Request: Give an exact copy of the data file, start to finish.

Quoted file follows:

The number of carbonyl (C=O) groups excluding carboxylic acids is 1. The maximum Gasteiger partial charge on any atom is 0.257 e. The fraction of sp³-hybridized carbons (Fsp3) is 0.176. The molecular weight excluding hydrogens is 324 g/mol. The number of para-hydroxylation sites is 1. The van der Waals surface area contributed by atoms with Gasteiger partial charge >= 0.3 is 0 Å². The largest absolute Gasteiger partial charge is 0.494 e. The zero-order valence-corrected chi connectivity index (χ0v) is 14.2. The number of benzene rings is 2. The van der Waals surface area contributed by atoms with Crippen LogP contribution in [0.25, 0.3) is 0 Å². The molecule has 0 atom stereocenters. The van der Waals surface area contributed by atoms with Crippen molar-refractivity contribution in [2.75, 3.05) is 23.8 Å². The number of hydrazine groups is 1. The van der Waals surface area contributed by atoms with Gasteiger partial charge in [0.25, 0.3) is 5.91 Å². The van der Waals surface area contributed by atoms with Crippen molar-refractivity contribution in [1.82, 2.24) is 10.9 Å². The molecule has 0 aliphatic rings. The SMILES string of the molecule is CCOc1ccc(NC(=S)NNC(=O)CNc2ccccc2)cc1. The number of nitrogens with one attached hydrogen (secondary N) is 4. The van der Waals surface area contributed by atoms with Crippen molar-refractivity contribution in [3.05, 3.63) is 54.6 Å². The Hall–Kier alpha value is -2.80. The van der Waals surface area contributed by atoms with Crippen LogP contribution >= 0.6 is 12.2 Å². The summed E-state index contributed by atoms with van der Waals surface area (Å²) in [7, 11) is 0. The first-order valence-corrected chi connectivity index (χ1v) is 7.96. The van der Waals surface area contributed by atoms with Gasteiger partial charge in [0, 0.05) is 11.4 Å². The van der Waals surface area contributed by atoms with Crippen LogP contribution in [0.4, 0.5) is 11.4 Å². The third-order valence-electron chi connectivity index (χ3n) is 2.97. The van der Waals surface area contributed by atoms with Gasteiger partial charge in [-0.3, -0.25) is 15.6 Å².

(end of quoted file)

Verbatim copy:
The number of carbonyl (C=O) groups excluding carboxylic acids is 1. The maximum Gasteiger partial charge on any atom is 0.257 e. The fraction of sp³-hybridized carbons (Fsp3) is 0.176. The molecular weight excluding hydrogens is 324 g/mol. The number of para-hydroxylation sites is 1. The van der Waals surface area contributed by atoms with Gasteiger partial charge >= 0.3 is 0 Å². The largest absolute Gasteiger partial charge is 0.494 e. The zero-order valence-corrected chi connectivity index (χ0v) is 14.2. The number of benzene rings is 2. The van der Waals surface area contributed by atoms with Crippen LogP contribution in [0.25, 0.3) is 0 Å². The molecule has 0 atom stereocenters. The van der Waals surface area contributed by atoms with Crippen molar-refractivity contribution in [2.75, 3.05) is 23.8 Å². The number of hydrazine groups is 1. The van der Waals surface area contributed by atoms with Gasteiger partial charge in [0.25, 0.3) is 5.91 Å². The van der Waals surface area contributed by atoms with Crippen molar-refractivity contribution in [1.82, 2.24) is 10.9 Å². The molecule has 0 aliphatic rings. The SMILES string of the molecule is CCOc1ccc(NC(=S)NNC(=O)CNc2ccccc2)cc1. The number of nitrogens with one attached hydrogen (secondary N) is 4. The van der Waals surface area contributed by atoms with Crippen molar-refractivity contribution in [3.05, 3.63) is 54.6 Å². The Hall–Kier alpha value is -2.80. The van der Waals surface area contributed by atoms with Crippen LogP contribution >= 0.6 is 12.2 Å². The summed E-state index contributed by atoms with van der Waals surface area (Å²) in [7, 11) is 0. The first-order valence-corrected chi connectivity index (χ1v) is 7.96. The van der Waals surface area contributed by atoms with Gasteiger partial charge in [0, 0.05) is 11.4 Å². The van der Waals surface area contributed by atoms with Crippen LogP contribution in [0.4, 0.5) is 11.4 Å². The third-order valence-electron chi connectivity index (χ3n) is 2.97. The van der Waals surface area contributed by atoms with Gasteiger partial charge in [-0.3, -0.25) is 15.6 Å².